Woody Yang, a certified financial planner and advisor with BlueShore Financial Credit Union in Vancouver, says that while many customers are well positioned to weather interest rate hikes, those with unsecured lines of credit or lines Home Equity Loan Holders (HELOC) worry about increased monthly payments or more money for interest, as do those with adjustable rate mortgages.

“I don’t think everyone is prepared. Many customers probably live in that perfect bubble of the past two years [in which the] “The stock market is doing well, interest rates are low and we are able to borrow more money,” she says.

In this capacity, Ms. Yang worked to prepare clients for debt. Specifically, she encourages them to stress test by making higher payments now. This gives them an idea of ​​what their cash flow will look like as interest rates rise further.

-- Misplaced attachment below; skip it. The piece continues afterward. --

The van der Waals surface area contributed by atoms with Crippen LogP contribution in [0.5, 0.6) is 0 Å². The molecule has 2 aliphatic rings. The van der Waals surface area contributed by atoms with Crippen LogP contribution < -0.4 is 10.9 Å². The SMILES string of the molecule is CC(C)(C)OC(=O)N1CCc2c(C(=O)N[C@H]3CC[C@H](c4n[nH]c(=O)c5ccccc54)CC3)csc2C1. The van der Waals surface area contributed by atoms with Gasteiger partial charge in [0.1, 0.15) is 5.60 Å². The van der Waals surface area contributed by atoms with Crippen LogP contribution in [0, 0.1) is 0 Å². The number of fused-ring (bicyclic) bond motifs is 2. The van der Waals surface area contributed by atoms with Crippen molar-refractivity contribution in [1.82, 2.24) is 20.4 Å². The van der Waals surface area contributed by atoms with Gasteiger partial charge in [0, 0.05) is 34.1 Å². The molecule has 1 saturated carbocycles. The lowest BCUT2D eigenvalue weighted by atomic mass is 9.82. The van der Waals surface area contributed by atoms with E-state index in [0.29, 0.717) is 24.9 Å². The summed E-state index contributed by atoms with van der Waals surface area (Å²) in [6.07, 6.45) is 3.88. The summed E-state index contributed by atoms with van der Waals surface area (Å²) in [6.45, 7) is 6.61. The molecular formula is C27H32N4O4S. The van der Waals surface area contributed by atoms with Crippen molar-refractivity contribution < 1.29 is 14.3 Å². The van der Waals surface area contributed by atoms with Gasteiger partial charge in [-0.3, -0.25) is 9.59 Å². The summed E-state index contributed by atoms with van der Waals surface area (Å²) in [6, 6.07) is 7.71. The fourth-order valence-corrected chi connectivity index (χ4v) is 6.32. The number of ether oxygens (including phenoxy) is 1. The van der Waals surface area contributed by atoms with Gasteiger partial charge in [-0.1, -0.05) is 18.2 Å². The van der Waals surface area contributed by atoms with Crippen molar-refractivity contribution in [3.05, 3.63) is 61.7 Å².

Reduce expenses and consolidate debt

Other strategies she uses include determining if clients are able to reduce discretionary spending to free up additional cash and considering opportunities to restructure their debt to better manage payments and reduce overall interest. paid. Ms. Yang is also looking to find out if there are ways for clients to increase their income.

“We have to be very proactive in dealing with the changing environment and implementing the strategies discussed with a counselor to try to stay ahead of the change,” she says.

Although rising interest rates and the higher cost of gas and groceries are beyond clients’ control, Daniel Evans, an investment advisor and certified financial planner at Money Coaches Canada Inc. in Vancouver, says that advisors can help show the impact of these expenses on a day-to-day basis. daily cash flow and establish a plan to allocate money for raises.

The first step is to have a clear picture of income and expenses before considering scenarios that include higher interest rates. “Then we have a conversation about how to subsidize some of these changes. So customers are already aware of what’s going on before it actually happens,” he says.